Biodiversity loss is among the top global risks. It is viewed as one of the fastest deteriorating risks over the next decade. Global wildlife populations are declining at pace, and without intervention, this is projected to continue.

To address the ongoing loss of terrestrial and marine biodiversity, 188 governments have agreed a new set of international goals for biodiversity. A key goal, ‘30 by 30’, aims to achieve the effective conservation and management of at least 30% of the world’s lands, inland waters, coastal areas, and oceans by 2030.

The ecosystem services that biodiversity provides, including crop pollination, water purification, carbon sequestration, and flood protection, are estimated to be worth up to USD140 trillion per year. Companies will be expected to monitor, assess, and disclose the impact on biodiversity of their operations, supply chains, and portfolios.

Biodiversity is an important consideration for the Group. Aspects of ecosystem protection are covered by our Group priorities – nature-based solutions to sequester carbon (see Climate), watershed protection and replenishment (see Water), sustainable procurement (see Supply chain), and support for marine conservation (see Communities). Where biodiversity is a material issue, our businesses have developed approaches relevant for what they do and where they are.

Our commitments are in the Group’s Biodiversity Policy. We expect our businesses to identify biodiversity issues relevant to their facilities, operations, and value chains, and to minimise adverse impacts.

We are developing an impact and dependency tool for use with our operating companies to capture our ecological relationships and inform decision making. As a first step in populating the tool, we conducted a high-level industry risk assessment using third-party software. Going forward, we will be conducting a site-level assessment using the Integrated Biodiversity Assessment Tool (IBAT) and incorporating biodiversity into our scenario analysis.

The executive management of each company in which Swire Pacific has a controlling interest will pay due regard to sustainability considerations in food items that are produced, prepared, and purchased by the company, and consumed at company functions, or served by catering services provided or managed by the company.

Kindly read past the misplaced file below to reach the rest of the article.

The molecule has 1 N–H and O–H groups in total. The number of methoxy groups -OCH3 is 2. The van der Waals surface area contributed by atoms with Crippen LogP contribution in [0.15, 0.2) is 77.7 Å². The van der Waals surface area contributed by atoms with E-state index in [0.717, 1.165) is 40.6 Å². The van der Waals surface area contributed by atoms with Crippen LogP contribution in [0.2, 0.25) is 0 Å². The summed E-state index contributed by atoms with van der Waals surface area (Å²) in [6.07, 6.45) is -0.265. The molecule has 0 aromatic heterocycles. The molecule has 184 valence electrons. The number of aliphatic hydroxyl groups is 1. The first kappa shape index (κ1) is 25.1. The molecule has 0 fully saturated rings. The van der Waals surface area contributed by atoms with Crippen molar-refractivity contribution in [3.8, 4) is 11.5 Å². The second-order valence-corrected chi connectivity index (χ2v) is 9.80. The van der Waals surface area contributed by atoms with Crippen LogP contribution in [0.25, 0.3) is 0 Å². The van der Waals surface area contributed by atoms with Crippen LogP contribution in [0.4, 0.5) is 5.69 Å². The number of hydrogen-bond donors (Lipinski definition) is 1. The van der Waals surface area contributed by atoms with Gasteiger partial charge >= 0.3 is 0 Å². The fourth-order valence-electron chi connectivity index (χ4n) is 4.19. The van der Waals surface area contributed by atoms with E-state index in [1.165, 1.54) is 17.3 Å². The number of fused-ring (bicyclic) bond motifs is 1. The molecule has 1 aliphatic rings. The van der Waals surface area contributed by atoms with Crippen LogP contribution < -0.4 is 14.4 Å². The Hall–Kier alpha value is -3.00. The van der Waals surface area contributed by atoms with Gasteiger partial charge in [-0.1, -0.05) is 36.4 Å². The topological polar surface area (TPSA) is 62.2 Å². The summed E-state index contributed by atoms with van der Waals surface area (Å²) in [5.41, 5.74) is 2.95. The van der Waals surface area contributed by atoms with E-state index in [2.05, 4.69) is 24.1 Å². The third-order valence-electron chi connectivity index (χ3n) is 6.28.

Our Sustainable Food Policy guides how the Group sources, produces, sells, offers, and consumes food products to support the sustainable use of natural resources, to avoid contributing to climate change, and to protect biodiversity. Under the policy, unsustainable food items (such as shark fin, bluefin tuna, and black moss) should not be served at our own events, in our canteens, or to customers. The policy is in line with the WWF Seafood Guide and the Convention on the International Trade in Endangered Species of Wildlife Fauna and Flora (CITES). The policy encourages procurement of sustainable food items certified by reputable bodies (the Marine Stewardship Council and the Aquaculture Stewardship Council) and of seafood recommended by WWF Seafood Guide.

To support our businesses as they pursue net zero emissions, we are developing carbon offset guidelines that prioritise the purchase of verified high-quality carbon offsets that offer co-benefits such as protecting or enhancing biodiversity in addition to neutralising emissions.

Swire Properties has conducted assessments at all its existing properties and projects under development to determine the status of biodiversity, and its importance to the places that it develops, and to the surrounding natural environment. None of its existing properties contain, or are located adjacent to, areas of globally or nationally important biodiversity. It has guidelines to integrate biodiversity considerations into new developments and targets a minimum 20% site coverage of greenery.